“Who run the world? Girls!”
Beyoncé once sang it, but it’s certainly true at the Fed Cup final in Prague this weekend — not just on court, but also in the chair and behind the scenes. For the first time in the event’s history, an all-female officiating team will oversee procedures and call the shots — literally — when the Czech Republic and Russia battle out the 2015 Fed Cup title. One of the women in charge is Marijana Veljovic, a silver badge umpire herself, who’ll work as the review official at the O2 Arena. The Serb’s rise through the officiating ranks has been almost meteoric over the past few seasons — a theme that’s followed her for her entire career.
“I started with tennis when I was nine years old,” she said, during the BGL BNP Paribas Luxembourg Open earlier this fall. “I did a few sports before I found tennis and fell in love with it. Let’s say, I was not really good enough to be a professional tennis player or the situation back then wasn’t really going my way, in that way. I continued playing tennis until I got to university basically, and then by chance, I got this information about the umpire school in my national association.
“So I went there, passed the school [and]…I ended up being the best student of the national school. I got some chances and opportunities to do some professional tennis matches in the chair that same year and I really enjoyed it.”
While she might have excelled in the classroom, the Serb might not have been entirely sure what she was getting herself into — at least at first.
“They kept saying ‘Oh, this is going well for you!’ and I was like, ‘What exactly?’ (laughter). I wasn’t really sure what I’m doing, if I’m doing it right [at that time]. In a way, that’s how it started. So from then it all went quite quick and here I am today — that was eight years ago.”
The 28-year-old is now a regular on the umpiring chairs around the world — a job that involves a whole lot of traveling, planning and scheduling. This season, Veljovic has been to Perth, Melbourne, Paris, London, New York, Fes, Zielona Gora, Gdynia and Quebec City among other places.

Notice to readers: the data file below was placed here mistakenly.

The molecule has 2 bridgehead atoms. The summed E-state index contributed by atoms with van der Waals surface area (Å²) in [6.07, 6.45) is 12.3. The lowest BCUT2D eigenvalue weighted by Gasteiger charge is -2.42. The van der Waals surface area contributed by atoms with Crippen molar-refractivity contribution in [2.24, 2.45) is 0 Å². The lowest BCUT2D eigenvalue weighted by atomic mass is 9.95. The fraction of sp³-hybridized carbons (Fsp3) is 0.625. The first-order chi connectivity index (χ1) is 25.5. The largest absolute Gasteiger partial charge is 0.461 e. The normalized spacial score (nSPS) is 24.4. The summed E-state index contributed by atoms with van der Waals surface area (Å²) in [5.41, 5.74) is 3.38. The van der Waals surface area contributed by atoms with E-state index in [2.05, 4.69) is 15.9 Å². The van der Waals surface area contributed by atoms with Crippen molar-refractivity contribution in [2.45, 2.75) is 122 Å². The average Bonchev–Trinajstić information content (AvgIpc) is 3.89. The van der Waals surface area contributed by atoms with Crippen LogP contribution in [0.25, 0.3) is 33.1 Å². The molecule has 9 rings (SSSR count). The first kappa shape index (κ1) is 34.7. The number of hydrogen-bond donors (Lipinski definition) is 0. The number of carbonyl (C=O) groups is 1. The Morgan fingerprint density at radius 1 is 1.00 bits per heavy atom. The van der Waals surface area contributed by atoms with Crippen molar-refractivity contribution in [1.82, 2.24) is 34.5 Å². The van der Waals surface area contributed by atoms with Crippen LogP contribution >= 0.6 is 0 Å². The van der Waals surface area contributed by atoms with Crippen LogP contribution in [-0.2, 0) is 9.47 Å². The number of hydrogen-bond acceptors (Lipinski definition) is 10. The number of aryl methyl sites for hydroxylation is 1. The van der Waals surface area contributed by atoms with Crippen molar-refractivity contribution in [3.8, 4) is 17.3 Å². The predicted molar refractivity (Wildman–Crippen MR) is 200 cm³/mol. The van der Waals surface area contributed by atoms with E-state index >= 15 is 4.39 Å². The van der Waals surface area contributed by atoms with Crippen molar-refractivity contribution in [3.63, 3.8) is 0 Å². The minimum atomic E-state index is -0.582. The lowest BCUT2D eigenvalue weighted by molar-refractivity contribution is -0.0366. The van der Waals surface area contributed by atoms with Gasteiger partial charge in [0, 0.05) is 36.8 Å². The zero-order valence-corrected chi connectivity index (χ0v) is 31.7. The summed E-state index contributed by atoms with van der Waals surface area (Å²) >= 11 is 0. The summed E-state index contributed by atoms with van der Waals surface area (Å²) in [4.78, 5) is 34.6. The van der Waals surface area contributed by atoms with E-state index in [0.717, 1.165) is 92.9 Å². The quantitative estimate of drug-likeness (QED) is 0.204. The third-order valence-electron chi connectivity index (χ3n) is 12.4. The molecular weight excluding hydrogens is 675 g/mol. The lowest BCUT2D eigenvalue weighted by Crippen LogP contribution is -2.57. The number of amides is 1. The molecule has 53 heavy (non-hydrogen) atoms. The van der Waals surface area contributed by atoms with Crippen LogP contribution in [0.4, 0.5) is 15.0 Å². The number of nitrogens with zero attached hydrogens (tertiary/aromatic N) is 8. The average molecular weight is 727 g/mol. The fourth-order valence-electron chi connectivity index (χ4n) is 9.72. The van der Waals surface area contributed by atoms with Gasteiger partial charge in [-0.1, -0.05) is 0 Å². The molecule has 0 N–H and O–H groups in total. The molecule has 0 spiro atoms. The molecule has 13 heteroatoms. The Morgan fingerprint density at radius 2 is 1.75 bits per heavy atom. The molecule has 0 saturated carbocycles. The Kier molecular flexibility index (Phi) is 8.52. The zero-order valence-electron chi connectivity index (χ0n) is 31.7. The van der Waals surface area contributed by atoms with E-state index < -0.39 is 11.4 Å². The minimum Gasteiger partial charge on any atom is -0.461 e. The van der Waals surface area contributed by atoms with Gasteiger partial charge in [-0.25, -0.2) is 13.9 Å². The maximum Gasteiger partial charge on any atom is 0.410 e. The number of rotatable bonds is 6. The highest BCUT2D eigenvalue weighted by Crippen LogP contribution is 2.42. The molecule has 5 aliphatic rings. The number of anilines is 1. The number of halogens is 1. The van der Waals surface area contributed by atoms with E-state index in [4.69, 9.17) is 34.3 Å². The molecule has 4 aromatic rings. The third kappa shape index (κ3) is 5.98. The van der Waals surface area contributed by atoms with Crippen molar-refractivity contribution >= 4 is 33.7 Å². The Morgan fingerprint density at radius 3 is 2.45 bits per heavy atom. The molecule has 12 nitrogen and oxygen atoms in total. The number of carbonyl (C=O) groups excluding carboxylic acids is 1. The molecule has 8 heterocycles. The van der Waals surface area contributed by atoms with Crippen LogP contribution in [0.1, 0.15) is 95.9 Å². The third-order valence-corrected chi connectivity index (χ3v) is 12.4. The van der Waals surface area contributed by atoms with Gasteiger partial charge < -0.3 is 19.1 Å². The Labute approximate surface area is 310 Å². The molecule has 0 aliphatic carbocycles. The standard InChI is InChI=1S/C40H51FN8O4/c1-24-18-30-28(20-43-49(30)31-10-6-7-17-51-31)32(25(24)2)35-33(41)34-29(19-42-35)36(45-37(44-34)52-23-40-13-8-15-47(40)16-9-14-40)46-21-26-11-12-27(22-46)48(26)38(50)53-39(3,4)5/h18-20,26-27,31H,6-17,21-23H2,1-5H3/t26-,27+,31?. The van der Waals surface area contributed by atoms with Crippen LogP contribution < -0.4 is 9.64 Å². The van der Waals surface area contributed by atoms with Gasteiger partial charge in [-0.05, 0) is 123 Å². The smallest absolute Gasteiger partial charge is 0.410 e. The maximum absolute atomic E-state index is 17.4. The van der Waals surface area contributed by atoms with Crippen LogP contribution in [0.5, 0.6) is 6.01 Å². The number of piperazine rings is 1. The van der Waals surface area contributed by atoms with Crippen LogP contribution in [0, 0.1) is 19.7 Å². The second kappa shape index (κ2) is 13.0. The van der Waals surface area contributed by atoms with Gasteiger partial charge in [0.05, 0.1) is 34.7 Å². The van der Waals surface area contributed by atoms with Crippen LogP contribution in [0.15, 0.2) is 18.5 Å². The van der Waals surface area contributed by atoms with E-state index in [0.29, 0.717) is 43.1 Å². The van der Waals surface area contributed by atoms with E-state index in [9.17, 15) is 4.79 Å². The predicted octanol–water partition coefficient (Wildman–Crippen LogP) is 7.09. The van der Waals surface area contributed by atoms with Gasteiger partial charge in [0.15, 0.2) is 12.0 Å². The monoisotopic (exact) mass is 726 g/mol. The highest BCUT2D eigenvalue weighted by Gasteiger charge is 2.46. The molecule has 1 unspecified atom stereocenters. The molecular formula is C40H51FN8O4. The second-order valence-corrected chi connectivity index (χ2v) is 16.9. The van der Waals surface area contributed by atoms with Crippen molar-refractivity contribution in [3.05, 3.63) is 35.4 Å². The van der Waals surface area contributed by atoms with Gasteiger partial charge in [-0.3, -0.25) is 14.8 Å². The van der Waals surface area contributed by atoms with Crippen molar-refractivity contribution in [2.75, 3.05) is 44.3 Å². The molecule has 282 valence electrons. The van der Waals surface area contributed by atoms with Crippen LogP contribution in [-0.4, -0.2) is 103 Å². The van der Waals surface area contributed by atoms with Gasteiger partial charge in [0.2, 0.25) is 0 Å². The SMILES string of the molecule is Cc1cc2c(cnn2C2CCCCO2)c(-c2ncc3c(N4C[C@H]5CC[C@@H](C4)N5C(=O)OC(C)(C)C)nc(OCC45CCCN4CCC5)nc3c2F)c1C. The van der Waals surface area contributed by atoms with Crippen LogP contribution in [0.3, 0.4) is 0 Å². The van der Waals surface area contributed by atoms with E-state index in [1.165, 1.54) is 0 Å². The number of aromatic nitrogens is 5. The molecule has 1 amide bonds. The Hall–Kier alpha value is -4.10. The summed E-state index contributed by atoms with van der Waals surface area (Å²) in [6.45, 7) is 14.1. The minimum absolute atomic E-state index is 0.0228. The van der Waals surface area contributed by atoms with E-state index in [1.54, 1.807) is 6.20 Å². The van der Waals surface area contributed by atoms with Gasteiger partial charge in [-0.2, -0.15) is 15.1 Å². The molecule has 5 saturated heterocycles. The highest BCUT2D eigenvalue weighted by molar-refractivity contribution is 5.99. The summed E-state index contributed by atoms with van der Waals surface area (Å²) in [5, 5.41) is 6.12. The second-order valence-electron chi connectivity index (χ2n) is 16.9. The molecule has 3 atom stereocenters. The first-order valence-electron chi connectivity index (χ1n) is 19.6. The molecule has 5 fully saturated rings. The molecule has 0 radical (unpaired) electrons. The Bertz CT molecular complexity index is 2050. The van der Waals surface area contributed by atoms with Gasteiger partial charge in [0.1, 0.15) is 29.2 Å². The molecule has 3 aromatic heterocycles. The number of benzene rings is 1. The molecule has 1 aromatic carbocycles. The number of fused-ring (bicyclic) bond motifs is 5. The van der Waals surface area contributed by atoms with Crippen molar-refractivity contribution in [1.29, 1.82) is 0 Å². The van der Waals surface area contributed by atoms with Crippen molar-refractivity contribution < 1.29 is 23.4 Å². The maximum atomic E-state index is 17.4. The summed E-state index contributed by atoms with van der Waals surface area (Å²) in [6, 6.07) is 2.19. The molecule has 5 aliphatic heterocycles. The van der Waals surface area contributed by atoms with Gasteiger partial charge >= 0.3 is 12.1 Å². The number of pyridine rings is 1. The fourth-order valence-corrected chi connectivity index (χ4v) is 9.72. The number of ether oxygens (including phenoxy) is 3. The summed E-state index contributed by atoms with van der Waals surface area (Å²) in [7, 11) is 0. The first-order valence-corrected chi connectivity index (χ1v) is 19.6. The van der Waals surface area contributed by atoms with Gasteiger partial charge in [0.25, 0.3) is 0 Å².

“My travel and schedule is set up at the end of every season,” she said. “We basically know what we are going to do at the start of the next season…I’m pretty much doing all the Grand Slams — that’s what I certainly will do next year. I already know I’m going to be in Australia at the start of the season — so we all are tempted to book our travels well in advance and try to be well-planned in that aspect, and then we get some weeks from WTA or ATP or Challengers.
“Sometimes it’s nice to have, let’s say, a month and a half of an off-season. This year — for me at least — the offseason won’t be as long, but I look forward to do this different stuff in officiating as well. I like the variety of it.”
Other than working her first Fed Cup final this weekend — where she joins referee Clare Wood and umpires Alison Hughes and Louise Engzell on the historic team — the variety of the job sees the Serb traveling to Brazil this “offseason.” With Rio 2016 looming, the ITF will run on-site tests next month to make sure everything will be prepared when the tennis world descends on Brazil in August next year.
“As we all know, next year we’re going to have Olympic Games in Rio which I’m personally really looking forward to,” she said. “I’m part of this group that’s going to Rio in December to do different tests of the site where tennis is going to happen: a research of everything…the facilities there, work with the line umpires and get familiar with how everything’s going to work next year, to help out a bit…with regards to being more prepared. [We’ll] see how everything’s going to develop.”